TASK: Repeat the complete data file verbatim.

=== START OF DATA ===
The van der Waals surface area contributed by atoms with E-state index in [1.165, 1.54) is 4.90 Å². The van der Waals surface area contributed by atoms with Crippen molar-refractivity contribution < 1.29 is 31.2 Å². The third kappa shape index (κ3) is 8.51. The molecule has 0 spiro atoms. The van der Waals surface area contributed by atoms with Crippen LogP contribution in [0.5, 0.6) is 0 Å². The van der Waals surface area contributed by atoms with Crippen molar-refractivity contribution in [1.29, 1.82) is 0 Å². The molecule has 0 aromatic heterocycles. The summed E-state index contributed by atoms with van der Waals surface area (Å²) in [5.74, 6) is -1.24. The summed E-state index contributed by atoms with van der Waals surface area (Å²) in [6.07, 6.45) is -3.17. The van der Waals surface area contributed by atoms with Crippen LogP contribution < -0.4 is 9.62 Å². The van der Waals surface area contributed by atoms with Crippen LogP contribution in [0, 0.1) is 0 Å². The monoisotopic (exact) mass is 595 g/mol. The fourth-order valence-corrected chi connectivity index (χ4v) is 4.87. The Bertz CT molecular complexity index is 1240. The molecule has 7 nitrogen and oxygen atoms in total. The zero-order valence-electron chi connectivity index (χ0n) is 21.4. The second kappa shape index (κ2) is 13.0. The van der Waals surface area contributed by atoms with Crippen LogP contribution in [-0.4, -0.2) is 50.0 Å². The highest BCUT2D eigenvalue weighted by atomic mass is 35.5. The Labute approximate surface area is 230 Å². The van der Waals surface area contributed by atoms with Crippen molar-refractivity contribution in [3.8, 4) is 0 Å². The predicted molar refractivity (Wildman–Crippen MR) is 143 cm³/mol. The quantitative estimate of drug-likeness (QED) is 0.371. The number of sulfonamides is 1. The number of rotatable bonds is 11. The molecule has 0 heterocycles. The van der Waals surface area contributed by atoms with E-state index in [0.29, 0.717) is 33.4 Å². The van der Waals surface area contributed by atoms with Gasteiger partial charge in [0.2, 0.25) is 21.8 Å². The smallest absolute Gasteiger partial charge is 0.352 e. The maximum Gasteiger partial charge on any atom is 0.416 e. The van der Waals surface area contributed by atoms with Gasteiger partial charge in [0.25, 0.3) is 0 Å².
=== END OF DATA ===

The van der Waals surface area contributed by atoms with E-state index in [1.165, 1.54) is 4.90 Å². The van der Waals surface area contributed by atoms with Crippen molar-refractivity contribution < 1.29 is 31.2 Å². The third kappa shape index (κ3) is 8.51. The molecule has 0 spiro atoms. The van der Waals surface area contributed by atoms with Crippen LogP contribution in [0.5, 0.6) is 0 Å². The van der Waals surface area contributed by atoms with Crippen molar-refractivity contribution in [1.29, 1.82) is 0 Å². The molecule has 0 aromatic heterocycles. The summed E-state index contributed by atoms with van der Waals surface area (Å²) in [5.74, 6) is -1.24. The summed E-state index contributed by atoms with van der Waals surface area (Å²) in [6.07, 6.45) is -3.17. The van der Waals surface area contributed by atoms with Crippen LogP contribution < -0.4 is 9.62 Å². The van der Waals surface area contributed by atoms with Crippen LogP contribution in [0, 0.1) is 0 Å². The monoisotopic (exact) mass is 595 g/mol. The fourth-order valence-corrected chi connectivity index (χ4v) is 4.87. The Bertz CT molecular complexity index is 1240. The molecule has 7 nitrogen and oxygen atoms in total. The zero-order valence-electron chi connectivity index (χ0n) is 21.4. The second kappa shape index (κ2) is 13.0. The van der Waals surface area contributed by atoms with Crippen LogP contribution in [-0.4, -0.2) is 50.0 Å². The highest BCUT2D eigenvalue weighted by atomic mass is 35.5. The Labute approximate surface area is 230 Å². The van der Waals surface area contributed by atoms with Crippen molar-refractivity contribution in [3.8, 4) is 0 Å². The predicted molar refractivity (Wildman–Crippen MR) is 143 cm³/mol. The quantitative estimate of drug-likeness (QED) is 0.371. The number of sulfonamides is 1. The number of rotatable bonds is 11. The molecule has 0 heterocycles. The van der Waals surface area contributed by atoms with E-state index in [0.29, 0.717) is 33.4 Å². The van der Waals surface area contributed by atoms with Gasteiger partial charge in [0.2, 0.25) is 21.8 Å². The smallest absolute Gasteiger partial charge is 0.352 e. The maximum Gasteiger partial charge on any atom is 0.416 e. The van der Waals surface area contributed by atoms with Gasteiger partial charge in [0.25, 0.3) is 0 Å².